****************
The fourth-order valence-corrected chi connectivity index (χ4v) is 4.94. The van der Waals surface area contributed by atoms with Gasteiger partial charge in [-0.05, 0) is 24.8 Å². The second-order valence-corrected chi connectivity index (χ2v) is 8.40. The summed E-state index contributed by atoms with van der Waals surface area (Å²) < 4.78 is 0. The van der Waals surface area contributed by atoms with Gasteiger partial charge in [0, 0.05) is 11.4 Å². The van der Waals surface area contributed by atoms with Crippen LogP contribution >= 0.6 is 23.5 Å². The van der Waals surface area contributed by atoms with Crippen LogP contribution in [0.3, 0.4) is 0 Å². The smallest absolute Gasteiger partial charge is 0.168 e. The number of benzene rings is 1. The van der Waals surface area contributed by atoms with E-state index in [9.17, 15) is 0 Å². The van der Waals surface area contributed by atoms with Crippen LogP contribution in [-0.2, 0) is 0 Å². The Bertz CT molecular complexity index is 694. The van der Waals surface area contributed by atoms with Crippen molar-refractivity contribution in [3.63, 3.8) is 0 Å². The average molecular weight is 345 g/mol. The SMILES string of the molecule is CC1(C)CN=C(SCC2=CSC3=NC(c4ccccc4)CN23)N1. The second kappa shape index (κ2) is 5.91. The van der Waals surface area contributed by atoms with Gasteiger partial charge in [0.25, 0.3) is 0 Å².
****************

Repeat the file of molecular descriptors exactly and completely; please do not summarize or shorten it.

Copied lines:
The fourth-order valence-corrected chi connectivity index (χ4v) is 4.94. The van der Waals surface area contributed by atoms with Gasteiger partial charge in [-0.05, 0) is 24.8 Å². The second-order valence-corrected chi connectivity index (χ2v) is 8.40. The summed E-state index contributed by atoms with van der Waals surface area (Å²) < 4.78 is 0. The van der Waals surface area contributed by atoms with Gasteiger partial charge in [0, 0.05) is 11.4 Å². The van der Waals surface area contributed by atoms with Crippen LogP contribution >= 0.6 is 23.5 Å². The van der Waals surface area contributed by atoms with Crippen LogP contribution in [0.3, 0.4) is 0 Å². The smallest absolute Gasteiger partial charge is 0.168 e. The number of benzene rings is 1. The van der Waals surface area contributed by atoms with E-state index in [9.17, 15) is 0 Å². The van der Waals surface area contributed by atoms with Crippen LogP contribution in [-0.2, 0) is 0 Å². The Bertz CT molecular complexity index is 694. The van der Waals surface area contributed by atoms with Crippen molar-refractivity contribution in [3.63, 3.8) is 0 Å². The average molecular weight is 345 g/mol. The SMILES string of the molecule is CC1(C)CN=C(SCC2=CSC3=NC(c4ccccc4)CN23)N1. The second kappa shape index (κ2) is 5.91. The van der Waals surface area contributed by atoms with Gasteiger partial charge in [0.25, 0.3) is 0 Å².